Motivate Students with Autism Using Electronic Devices

By Dr. Deborah Cutter

A child who is unable to communicate verbally can now find their voice with an easy to use device called a Voice Output Communication Aide. The ability to communicate is something most of us take for granted. When a child has difficulty communicating, their self-esteem, ability to understand concepts, and socialization skills are directly affected.

Tape recorders and Voice Output Communication Aides (VOCA), are battery operated units that fall into the category of Mid - technology. Autistic children are motivated by these tools which have been used successfully to enhance communication, comprehension and social skills. Improvement in comprehension impacts organization skills, capacity to follow directions and ability for independent self-care. Children who fall within the Autistic disorder spectrum commonly present with a wide variety of expressive communication problems ranging from preverbal to verbal difficulties resulting in social problems with peers. A VOCA is an electronic device which can be used easily to help a child overcome communication challenges and improve relationships with classmates.

The child communicates by pushing a button which activates pre-recorded messages tailored specifically for each child. In essence, a VOCA speaks for the child. The touch pads on these units contain visual representations in words, line drawings, or photographs that represent the contents of each recording. For example, a picture of two people with their arms around each other would represent the child’s desire to be hugged. When pressed, the recorded message would say, “Hug Me." These devices are very appealing to children and can help focus attention and increase classroom participation.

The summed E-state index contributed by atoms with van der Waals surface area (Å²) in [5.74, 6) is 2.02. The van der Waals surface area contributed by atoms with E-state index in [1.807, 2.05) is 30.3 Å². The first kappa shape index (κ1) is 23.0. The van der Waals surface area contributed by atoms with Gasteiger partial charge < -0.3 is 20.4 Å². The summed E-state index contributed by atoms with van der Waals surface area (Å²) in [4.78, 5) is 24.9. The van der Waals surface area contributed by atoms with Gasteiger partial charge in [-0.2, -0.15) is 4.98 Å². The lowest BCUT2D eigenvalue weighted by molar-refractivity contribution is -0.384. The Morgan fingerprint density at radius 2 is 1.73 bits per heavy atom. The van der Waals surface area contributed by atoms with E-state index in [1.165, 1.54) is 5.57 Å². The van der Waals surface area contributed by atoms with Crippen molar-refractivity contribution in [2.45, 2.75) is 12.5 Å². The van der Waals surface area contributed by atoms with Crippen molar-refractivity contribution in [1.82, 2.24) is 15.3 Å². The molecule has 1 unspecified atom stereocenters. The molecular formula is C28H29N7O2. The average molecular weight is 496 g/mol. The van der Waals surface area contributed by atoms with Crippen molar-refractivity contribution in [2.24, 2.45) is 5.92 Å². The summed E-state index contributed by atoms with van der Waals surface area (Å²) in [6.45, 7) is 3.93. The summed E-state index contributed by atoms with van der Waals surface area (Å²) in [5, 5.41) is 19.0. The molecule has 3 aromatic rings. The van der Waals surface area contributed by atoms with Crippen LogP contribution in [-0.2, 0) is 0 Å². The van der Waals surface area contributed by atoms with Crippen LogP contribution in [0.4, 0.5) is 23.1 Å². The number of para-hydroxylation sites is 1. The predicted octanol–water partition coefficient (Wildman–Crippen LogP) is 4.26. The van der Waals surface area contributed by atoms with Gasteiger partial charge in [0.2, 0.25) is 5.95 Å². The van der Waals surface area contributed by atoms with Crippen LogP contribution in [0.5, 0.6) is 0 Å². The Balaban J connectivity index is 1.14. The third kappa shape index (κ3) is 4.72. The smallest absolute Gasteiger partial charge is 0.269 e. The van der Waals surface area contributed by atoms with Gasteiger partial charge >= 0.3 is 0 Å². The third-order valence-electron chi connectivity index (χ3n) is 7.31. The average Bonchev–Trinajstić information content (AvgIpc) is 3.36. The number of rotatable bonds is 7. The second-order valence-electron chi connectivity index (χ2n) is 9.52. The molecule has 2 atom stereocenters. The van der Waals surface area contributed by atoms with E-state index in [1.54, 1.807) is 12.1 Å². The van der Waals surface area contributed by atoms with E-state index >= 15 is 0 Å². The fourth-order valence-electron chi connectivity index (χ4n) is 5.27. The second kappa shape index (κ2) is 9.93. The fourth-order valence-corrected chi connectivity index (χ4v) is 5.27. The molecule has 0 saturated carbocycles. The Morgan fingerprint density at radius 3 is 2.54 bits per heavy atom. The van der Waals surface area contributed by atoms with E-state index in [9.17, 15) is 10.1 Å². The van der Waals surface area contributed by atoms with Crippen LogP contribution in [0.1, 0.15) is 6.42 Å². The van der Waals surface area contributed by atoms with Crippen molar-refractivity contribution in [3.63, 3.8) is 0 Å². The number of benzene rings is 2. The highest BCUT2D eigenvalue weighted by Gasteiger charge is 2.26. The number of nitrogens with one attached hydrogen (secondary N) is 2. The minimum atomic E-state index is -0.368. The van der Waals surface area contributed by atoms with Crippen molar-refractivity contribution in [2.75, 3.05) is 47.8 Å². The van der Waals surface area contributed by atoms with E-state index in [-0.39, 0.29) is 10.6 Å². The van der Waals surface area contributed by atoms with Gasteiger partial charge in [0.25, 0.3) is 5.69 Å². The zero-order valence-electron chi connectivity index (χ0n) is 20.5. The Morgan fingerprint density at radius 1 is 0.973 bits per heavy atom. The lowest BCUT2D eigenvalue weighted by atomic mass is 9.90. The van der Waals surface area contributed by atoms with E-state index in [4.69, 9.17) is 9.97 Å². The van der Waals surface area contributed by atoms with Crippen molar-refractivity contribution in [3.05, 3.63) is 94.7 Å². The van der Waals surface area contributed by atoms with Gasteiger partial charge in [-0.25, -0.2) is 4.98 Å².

Here are some things to consider prior to recording the messages:

  1. The person who records the voice should not be someone the child/user knows. The device can only represent the user’s voice if the recorded voice is a neutral party.
  2. The user must have access to the device at all times.
  3. When teaching the child how to use the device, do so in the context of a naturally occurring and meaningful activity to avoid confusion.
  4. It is important that no one, other than the user, push the buttons to make it speak. It is very confusing for a child to hear their voice output device say something that they didn't intend. If someone needs to test the device, it should be taken outside of the room.
  5. If the child is interested in one particular message and keeps activating it over and over, do not take the device away simply because it is annoying. It would be similar to taping a child’s mouth shut because they kept repeating the same word again and again. Instead, think of these situations as teachable moments and explain to the child why their behavior is inappropriate and redirect their attention to something else.
  6. It is natural for peers and siblings to be curious about the device. Allow them some time to touch it and play with it at home or at school but make sure that the user is out of the room when this occurs. After this activity, the children need to be told that they are never again allowed to push a button to make the device speak unless they are helping the user which would encourage peer support.

In part 3 of Assistive Technology we’ll look at the benefits of using High-tech tools such as video taping and computers to improve comprehension, social skills and self-control.

Assistive Technology for Children with Autism by Susan Stokes under a contract with CESA 7 and funded by a discretionary grant from the Wisconsin Department of Public Instruction. Retrieved July 14, 2008 from http://www.specialed.us/autism/assist/asst10.htm. Strategies for Using Voice Output Communication Devices with Children Who are Deaf or Blind by Maurice Belote. Retrieved July 20, 2008 from http://www.tsbvi.edu/Outreach/seehear/fall02/voice-output.htm.